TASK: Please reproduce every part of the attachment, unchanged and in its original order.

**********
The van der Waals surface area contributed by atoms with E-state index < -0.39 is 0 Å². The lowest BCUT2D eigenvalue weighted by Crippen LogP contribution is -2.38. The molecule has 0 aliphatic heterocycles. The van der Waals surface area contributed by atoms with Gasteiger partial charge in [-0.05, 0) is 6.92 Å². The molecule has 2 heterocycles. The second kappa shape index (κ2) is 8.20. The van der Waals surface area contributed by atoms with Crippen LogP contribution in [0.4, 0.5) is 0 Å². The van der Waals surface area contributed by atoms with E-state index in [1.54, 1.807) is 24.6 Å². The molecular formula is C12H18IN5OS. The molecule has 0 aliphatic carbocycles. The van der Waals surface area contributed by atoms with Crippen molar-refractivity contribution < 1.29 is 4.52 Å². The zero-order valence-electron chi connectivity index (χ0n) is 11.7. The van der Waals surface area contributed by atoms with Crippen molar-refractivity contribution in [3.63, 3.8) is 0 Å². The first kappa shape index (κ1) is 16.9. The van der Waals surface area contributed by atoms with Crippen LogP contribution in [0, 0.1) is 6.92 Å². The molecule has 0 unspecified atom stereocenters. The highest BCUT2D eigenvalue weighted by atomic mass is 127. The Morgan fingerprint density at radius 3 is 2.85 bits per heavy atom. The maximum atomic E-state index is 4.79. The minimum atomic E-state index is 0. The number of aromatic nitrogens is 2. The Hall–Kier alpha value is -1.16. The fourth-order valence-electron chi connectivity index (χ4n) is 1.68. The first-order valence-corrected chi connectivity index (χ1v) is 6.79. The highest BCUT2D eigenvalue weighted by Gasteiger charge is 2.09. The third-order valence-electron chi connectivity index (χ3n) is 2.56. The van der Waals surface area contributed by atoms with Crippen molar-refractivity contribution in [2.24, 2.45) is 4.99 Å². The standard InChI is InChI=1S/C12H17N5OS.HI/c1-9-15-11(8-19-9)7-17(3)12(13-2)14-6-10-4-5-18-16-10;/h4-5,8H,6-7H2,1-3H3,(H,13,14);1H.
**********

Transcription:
The van der Waals surface area contributed by atoms with E-state index < -0.39 is 0 Å². The lowest BCUT2D eigenvalue weighted by Crippen LogP contribution is -2.38. The molecule has 0 aliphatic heterocycles. The van der Waals surface area contributed by atoms with Gasteiger partial charge in [-0.05, 0) is 6.92 Å². The molecule has 2 heterocycles. The second kappa shape index (κ2) is 8.20. The van der Waals surface area contributed by atoms with Crippen LogP contribution in [0.4, 0.5) is 0 Å². The van der Waals surface area contributed by atoms with E-state index in [1.54, 1.807) is 24.6 Å². The molecular formula is C12H18IN5OS. The molecule has 0 aliphatic carbocycles. The van der Waals surface area contributed by atoms with Crippen molar-refractivity contribution < 1.29 is 4.52 Å². The zero-order valence-electron chi connectivity index (χ0n) is 11.7. The van der Waals surface area contributed by atoms with Crippen molar-refractivity contribution in [3.63, 3.8) is 0 Å². The first kappa shape index (κ1) is 16.9. The van der Waals surface area contributed by atoms with Crippen LogP contribution in [0, 0.1) is 6.92 Å². The molecule has 0 unspecified atom stereocenters. The highest BCUT2D eigenvalue weighted by atomic mass is 127. The Morgan fingerprint density at radius 3 is 2.85 bits per heavy atom. The maximum atomic E-state index is 4.79. The minimum atomic E-state index is 0. The number of aromatic nitrogens is 2. The Hall–Kier alpha value is -1.16. The fourth-order valence-electron chi connectivity index (χ4n) is 1.68. The first-order valence-corrected chi connectivity index (χ1v) is 6.79. The highest BCUT2D eigenvalue weighted by Gasteiger charge is 2.09. The third-order valence-electron chi connectivity index (χ3n) is 2.56. The van der Waals surface area contributed by atoms with Crippen molar-refractivity contribution in [2.24, 2.45) is 4.99 Å². The standard InChI is InChI=1S/C12H17N5OS.HI/c1-9-15-11(8-19-9)7-17(3)12(13-2)14-6-10-4-5-18-16-10;/h4-5,8H,6-7H2,1-3H3,(H,13,14);1H.